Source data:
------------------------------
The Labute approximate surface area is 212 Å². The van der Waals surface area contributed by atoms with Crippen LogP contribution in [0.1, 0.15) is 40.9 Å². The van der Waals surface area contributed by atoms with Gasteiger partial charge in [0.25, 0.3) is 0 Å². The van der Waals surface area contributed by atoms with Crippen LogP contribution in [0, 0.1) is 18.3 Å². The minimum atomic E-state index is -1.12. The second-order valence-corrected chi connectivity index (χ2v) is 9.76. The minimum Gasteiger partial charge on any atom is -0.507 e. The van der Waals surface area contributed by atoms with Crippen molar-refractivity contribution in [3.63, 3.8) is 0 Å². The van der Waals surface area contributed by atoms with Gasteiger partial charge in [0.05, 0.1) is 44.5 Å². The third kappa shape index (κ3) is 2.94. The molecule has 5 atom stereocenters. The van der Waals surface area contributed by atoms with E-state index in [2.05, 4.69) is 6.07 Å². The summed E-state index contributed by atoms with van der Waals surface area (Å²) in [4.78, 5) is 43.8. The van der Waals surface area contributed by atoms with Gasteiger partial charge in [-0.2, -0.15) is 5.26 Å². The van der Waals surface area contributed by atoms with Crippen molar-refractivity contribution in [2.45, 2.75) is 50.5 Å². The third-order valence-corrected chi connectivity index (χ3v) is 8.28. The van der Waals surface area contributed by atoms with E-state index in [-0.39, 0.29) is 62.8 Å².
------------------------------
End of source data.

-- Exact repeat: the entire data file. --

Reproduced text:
The Labute approximate surface area is 212 Å². The van der Waals surface area contributed by atoms with Crippen LogP contribution in [0.1, 0.15) is 40.9 Å². The van der Waals surface area contributed by atoms with Gasteiger partial charge in [0.25, 0.3) is 0 Å². The van der Waals surface area contributed by atoms with Crippen LogP contribution in [0, 0.1) is 18.3 Å². The minimum atomic E-state index is -1.12. The second-order valence-corrected chi connectivity index (χ2v) is 9.76. The minimum Gasteiger partial charge on any atom is -0.507 e. The van der Waals surface area contributed by atoms with Crippen molar-refractivity contribution in [3.63, 3.8) is 0 Å². The van der Waals surface area contributed by atoms with Gasteiger partial charge in [0.05, 0.1) is 44.5 Å². The third kappa shape index (κ3) is 2.94. The molecule has 5 atom stereocenters. The van der Waals surface area contributed by atoms with E-state index in [2.05, 4.69) is 6.07 Å². The summed E-state index contributed by atoms with van der Waals surface area (Å²) in [4.78, 5) is 43.8. The van der Waals surface area contributed by atoms with Gasteiger partial charge in [-0.2, -0.15) is 5.26 Å². The van der Waals surface area contributed by atoms with Crippen molar-refractivity contribution in [2.45, 2.75) is 50.5 Å². The third-order valence-corrected chi connectivity index (χ3v) is 8.28. The van der Waals surface area contributed by atoms with E-state index in [-0.39, 0.29) is 62.8 Å².